After salvation, one works to spread the Good News, grows in knowledge and wisdom and strength, shares these newly revealed qualities with others, visits the sick and elderly, gives another a ride to church, supports widows and orphans, prepares and/or serves at the annual church dinner, invites others to receive Christ as Savior and Lord, makes home visits, drives the church bus, keeps the sanctuary clean and orderly, manages the finances of the church, sings in the choir, serves as a deacon............ It is a long list. Each is a work.
     
  14. billwald

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    "Work" is something we do to confirm to ourselves or others that we are saved. There is not test for salvation except continuing good works - says 1 John.
     
  15. Brother Bob

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    John Calvin comments: "First, it is clear enough that Christ is not speaking literally when he calls faith a ‘work,’ in the same way that Paul compares the law of faith with the law of works (see Romans 3:27)." (John Calvin: The Crossway Classic Commentaries, p.156, emphasis mine)

    Eph 2:8For by grace are ye saved through faith; and that not of yourselves: [it is] the gift of God:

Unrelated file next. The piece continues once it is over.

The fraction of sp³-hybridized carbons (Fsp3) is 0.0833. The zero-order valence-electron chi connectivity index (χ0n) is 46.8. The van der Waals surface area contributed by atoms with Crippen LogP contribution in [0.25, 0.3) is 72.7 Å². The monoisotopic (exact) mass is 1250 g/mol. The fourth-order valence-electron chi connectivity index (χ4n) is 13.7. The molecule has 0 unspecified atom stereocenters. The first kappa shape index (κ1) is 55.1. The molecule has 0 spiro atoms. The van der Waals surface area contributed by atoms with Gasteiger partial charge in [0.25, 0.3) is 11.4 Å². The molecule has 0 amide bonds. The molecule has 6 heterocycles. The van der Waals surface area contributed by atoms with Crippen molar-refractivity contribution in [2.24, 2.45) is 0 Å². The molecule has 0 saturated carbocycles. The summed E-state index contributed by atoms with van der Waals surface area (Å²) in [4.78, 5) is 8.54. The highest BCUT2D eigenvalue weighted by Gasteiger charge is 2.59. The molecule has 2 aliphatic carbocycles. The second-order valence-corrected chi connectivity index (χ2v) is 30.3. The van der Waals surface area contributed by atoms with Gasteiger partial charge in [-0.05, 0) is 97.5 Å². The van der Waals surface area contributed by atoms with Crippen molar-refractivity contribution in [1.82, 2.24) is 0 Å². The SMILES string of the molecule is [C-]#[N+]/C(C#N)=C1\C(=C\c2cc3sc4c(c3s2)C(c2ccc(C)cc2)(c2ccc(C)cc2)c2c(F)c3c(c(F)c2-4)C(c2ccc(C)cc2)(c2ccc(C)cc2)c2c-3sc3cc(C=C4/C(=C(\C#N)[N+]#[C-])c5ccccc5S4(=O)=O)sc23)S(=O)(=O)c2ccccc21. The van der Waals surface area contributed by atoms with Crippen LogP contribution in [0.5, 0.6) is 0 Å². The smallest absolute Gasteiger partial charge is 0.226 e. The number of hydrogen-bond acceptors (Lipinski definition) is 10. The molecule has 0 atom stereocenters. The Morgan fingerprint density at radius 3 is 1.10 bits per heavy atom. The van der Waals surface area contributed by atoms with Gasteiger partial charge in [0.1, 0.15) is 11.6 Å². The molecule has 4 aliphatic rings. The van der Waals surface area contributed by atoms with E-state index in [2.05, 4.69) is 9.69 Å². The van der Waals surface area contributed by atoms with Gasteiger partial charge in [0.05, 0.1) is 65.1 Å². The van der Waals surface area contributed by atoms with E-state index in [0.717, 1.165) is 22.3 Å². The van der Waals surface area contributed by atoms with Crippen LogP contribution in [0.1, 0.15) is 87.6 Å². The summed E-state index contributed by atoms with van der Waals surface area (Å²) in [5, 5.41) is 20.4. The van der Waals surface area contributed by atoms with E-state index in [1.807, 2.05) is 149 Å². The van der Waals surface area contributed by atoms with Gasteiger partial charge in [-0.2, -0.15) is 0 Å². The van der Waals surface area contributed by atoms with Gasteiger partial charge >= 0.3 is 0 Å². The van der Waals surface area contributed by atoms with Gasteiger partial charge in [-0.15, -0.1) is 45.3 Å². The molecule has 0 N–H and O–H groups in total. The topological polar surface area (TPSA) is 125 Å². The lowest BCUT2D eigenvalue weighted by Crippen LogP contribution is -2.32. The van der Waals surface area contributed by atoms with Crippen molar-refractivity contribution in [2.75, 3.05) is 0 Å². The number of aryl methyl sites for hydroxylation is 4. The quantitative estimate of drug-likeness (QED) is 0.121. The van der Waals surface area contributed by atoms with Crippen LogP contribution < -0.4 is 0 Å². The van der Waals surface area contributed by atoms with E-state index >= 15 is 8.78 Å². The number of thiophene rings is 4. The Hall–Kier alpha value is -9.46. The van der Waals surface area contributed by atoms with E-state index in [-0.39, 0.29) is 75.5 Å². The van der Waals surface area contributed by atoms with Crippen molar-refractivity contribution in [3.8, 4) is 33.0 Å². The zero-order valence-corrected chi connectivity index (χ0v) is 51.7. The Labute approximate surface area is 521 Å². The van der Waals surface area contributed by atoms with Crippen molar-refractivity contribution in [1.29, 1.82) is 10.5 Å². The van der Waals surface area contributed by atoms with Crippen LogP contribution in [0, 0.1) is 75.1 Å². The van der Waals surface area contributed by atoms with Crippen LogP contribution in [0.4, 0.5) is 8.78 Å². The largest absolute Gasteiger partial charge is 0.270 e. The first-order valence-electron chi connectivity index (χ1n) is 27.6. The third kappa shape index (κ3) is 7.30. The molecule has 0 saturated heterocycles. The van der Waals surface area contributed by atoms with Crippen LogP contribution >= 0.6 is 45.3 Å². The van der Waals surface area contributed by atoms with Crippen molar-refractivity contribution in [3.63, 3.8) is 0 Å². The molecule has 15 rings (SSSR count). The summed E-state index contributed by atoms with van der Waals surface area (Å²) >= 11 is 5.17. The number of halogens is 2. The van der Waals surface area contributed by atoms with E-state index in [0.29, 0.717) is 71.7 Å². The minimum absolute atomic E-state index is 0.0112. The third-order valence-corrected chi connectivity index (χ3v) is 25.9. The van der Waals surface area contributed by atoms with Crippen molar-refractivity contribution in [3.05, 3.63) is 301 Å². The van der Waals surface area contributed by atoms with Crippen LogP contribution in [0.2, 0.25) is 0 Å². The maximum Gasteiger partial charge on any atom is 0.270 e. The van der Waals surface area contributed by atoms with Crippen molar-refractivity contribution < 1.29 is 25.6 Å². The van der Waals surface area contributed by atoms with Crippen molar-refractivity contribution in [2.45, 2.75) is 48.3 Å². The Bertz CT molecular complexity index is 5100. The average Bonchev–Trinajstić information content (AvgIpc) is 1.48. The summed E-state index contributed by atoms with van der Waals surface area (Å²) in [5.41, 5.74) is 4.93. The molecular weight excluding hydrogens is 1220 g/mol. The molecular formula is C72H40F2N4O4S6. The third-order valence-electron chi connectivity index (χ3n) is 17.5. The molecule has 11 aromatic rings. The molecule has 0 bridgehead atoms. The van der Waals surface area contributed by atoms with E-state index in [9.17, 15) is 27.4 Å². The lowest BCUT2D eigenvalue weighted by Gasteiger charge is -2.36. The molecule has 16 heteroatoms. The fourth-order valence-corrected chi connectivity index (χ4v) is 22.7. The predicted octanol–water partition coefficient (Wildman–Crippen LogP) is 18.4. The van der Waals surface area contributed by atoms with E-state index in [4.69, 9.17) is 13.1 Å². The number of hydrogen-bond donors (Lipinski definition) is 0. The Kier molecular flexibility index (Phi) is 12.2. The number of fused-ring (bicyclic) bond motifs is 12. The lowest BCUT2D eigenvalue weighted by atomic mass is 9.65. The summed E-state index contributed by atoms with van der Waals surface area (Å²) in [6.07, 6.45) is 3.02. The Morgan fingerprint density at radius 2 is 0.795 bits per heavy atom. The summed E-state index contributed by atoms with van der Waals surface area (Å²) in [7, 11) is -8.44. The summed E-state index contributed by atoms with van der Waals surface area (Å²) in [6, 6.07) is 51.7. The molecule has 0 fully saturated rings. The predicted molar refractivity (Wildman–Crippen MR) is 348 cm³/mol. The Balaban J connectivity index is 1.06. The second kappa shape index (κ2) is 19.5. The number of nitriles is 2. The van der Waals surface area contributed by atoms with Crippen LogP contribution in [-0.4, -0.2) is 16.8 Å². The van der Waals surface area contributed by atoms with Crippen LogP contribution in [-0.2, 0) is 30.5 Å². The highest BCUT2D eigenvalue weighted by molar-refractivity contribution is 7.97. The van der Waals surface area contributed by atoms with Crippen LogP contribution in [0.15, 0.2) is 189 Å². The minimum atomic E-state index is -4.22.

Eph 2:9Not of works, lest any man should boast.

    Eph 2:11¶Wherefore remember, that ye [being] in time past Gentiles in the flesh, who are called Uncircumcision by that which is called the Circumcision in the flesh made by hands;


    Faith is not a work as spoken of in Eph 2:9.
    You must believe!!!! and Eph.. is talking about the works of the Law of Commandments, will not save you, but to believe in Christ with the heart will save you, which is the Law of Faith and is not spoken of as a work.

    Romans, chapter 3

    26: To declare, I say, at this time his righteousness: that he might be just, and the justifier of him which believeth in Jesus.
    27: Where is boasting then? It is excluded. By what law? of works? Nay: but by the law of faith.

    So, if the Cals want to call faith a work they don't have the support of John Calvin here, but John Calvin spoke both ways, so what you gonna do. (when they come for you) :)